TWO NEW class-action lawsuits were filed against PC game marketeer Electronic Arts in October, Gamepolitics has reported.
Lodged in federal court for the Northern District of California, both complaints whinge about EA's inclusion of SecuROM digital restrictions management (DRM) software with its games. One of the lawsuits cites a component of Spore and the other names a Sims 2 title.
Richard Eldridge of Pennsylvania alleges that Spore Creature Creator Free Trial Edition secretly installed SecuROM on his PC without his knowledge or consent, an action that he calls "deceptive and unlawful." His complaint says:
"The inclusion of undisclosed, secretly installed DRM protection measures with a program that was freely distributed constitutes a major violation of computer owners' absolute right to control what does and what does not get loaded onto their computers, and how their computers shall be used....
"[SecuROM] cannot be completely uninstalled. Once installed it becomes a permanent part of the consumer's software portfolio....
"EA's EULA for Spore Creature Creator Free Trial Edition makes utterly no mention of any Technical Protection Measures, DRM technology, or SecuROM whatsoever...."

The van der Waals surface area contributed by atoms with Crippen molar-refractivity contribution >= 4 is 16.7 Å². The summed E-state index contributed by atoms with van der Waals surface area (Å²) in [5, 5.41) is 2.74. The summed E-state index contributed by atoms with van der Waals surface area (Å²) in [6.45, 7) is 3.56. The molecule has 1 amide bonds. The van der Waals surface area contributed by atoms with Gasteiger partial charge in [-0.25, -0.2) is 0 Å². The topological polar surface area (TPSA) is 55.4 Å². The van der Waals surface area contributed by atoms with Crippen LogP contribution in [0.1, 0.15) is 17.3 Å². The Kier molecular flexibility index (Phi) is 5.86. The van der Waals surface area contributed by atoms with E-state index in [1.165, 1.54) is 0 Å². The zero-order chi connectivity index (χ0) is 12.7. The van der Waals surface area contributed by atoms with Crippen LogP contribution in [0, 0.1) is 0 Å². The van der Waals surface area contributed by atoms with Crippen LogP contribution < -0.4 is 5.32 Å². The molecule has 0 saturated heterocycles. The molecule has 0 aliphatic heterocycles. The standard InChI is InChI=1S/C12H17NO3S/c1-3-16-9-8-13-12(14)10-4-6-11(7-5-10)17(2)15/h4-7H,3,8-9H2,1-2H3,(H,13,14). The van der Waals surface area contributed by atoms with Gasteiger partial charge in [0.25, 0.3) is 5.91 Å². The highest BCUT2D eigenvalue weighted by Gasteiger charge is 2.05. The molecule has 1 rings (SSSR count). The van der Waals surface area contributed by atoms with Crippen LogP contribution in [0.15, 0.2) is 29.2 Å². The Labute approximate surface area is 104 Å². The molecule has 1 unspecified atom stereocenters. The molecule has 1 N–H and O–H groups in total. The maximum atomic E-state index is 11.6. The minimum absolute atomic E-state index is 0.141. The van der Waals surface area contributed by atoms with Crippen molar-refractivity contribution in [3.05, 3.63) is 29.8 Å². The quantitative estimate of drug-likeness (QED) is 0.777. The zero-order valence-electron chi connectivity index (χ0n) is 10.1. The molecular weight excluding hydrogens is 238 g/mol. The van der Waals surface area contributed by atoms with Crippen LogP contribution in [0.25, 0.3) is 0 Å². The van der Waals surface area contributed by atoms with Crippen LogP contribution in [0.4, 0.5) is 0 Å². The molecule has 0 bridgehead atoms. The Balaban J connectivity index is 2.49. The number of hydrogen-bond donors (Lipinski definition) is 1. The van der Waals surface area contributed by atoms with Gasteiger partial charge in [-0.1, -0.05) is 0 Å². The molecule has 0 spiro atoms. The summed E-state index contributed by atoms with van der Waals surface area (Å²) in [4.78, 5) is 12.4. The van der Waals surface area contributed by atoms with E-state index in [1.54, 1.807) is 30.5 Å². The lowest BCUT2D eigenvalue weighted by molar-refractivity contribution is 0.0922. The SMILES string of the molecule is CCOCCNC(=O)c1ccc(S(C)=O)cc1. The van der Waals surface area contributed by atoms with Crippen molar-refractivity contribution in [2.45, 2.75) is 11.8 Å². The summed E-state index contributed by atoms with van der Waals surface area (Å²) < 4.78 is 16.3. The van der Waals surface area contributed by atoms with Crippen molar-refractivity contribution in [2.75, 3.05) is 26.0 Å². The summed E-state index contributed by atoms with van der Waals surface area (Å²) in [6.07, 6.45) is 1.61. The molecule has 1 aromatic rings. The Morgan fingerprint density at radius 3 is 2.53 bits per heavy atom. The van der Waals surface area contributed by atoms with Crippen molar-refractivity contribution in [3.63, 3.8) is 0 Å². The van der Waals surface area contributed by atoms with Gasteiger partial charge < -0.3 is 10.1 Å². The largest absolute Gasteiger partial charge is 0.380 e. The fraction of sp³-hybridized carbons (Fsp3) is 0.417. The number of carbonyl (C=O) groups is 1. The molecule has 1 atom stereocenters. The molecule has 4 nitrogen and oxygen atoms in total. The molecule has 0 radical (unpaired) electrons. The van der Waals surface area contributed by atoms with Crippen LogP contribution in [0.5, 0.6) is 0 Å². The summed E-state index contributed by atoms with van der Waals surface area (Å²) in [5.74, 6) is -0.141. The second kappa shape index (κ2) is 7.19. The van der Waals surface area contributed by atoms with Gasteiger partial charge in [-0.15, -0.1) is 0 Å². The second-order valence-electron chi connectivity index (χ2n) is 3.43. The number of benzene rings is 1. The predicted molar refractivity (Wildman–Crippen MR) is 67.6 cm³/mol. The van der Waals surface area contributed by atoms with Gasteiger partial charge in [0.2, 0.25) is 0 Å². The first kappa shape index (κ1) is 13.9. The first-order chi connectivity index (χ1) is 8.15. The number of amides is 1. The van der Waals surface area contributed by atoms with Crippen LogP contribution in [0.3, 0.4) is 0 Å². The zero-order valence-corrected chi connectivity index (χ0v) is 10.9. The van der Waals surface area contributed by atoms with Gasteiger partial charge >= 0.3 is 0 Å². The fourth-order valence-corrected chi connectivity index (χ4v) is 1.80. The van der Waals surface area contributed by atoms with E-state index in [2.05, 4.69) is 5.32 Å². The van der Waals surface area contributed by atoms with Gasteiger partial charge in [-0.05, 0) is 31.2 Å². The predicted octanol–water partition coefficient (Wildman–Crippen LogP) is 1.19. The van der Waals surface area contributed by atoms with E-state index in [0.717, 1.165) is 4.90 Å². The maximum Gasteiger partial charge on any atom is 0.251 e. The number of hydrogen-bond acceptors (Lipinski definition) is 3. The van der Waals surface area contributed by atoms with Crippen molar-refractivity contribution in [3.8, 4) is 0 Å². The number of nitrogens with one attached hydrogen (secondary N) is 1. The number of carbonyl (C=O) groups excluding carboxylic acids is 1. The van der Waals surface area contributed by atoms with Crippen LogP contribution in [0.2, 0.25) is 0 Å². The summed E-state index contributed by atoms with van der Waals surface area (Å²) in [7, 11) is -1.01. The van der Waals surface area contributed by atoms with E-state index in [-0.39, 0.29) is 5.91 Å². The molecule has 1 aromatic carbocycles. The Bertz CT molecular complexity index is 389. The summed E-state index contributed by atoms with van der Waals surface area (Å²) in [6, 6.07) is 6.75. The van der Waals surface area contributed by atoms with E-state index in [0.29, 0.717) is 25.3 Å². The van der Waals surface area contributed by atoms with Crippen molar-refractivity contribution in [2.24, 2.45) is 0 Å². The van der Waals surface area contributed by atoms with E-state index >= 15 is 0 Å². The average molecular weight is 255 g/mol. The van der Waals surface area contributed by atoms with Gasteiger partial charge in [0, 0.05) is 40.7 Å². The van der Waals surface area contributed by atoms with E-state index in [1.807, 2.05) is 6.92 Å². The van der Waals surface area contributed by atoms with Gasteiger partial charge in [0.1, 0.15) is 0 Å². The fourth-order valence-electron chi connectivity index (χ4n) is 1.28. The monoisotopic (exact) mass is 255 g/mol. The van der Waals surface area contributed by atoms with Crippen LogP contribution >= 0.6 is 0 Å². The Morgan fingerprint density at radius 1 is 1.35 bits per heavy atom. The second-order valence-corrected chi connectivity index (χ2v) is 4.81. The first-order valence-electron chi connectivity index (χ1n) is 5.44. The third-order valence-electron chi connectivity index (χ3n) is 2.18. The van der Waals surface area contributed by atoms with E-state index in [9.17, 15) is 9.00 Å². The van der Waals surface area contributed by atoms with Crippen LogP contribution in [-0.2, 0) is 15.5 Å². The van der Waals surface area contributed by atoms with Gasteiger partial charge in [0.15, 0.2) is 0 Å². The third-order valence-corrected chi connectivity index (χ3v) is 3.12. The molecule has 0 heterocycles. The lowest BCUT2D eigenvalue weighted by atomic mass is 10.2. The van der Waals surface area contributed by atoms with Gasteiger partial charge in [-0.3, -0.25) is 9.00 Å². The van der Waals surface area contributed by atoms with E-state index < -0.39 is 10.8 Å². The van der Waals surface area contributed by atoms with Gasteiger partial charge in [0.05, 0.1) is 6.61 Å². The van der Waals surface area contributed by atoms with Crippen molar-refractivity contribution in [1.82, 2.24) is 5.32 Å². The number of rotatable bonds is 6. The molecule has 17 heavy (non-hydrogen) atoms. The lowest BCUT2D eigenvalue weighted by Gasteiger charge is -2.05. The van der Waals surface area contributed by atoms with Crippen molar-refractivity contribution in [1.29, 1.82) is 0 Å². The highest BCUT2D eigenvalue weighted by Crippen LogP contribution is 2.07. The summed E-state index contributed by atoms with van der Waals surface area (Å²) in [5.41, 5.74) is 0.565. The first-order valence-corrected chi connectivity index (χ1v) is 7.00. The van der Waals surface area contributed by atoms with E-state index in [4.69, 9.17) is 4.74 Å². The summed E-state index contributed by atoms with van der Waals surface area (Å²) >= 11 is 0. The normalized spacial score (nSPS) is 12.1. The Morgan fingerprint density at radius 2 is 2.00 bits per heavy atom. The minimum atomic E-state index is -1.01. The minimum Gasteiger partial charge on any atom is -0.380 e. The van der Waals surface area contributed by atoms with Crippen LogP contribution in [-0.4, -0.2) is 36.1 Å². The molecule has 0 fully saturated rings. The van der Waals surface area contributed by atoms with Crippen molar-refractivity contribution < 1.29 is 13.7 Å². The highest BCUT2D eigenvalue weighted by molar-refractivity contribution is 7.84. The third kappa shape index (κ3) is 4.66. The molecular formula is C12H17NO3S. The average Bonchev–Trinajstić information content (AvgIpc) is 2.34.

Diana Cortez of Missouri presses similar claims about EA's use of SecuROM with The Sims 2: Bon Voyage. Ms Cortez complains that EA's DRM software caused problems with her PC:
"After installing Bon Voyage, Ms. Cortez began having problems with her computer. She had previously made backup Sims 2 game content on CDs, but her computer's disc drive would no longer recognize that content, reporting the CDs as empty. She could not access files that were saved on her USB flash drive or iPod, either...."
She claims that she finally had to reformat her PC in order to get rid of SecuROM's baleful effects. Her lawsuit accuses EA of "unfair business practices " that are "immoral, unethical, oppressive [and] unscrupulous...."
Such accusations are stock in trade for consumer protection lawyers, but these plaintiffs may have some points if EA did not in fact notify them about its DRM software SecuROM.
These two latest lawsuits follow an earlier complaint against EA filed about Spore by one Melissa Thomas in September. Ms Thomas and Mr Eldridge have hired the same lawyers. µ
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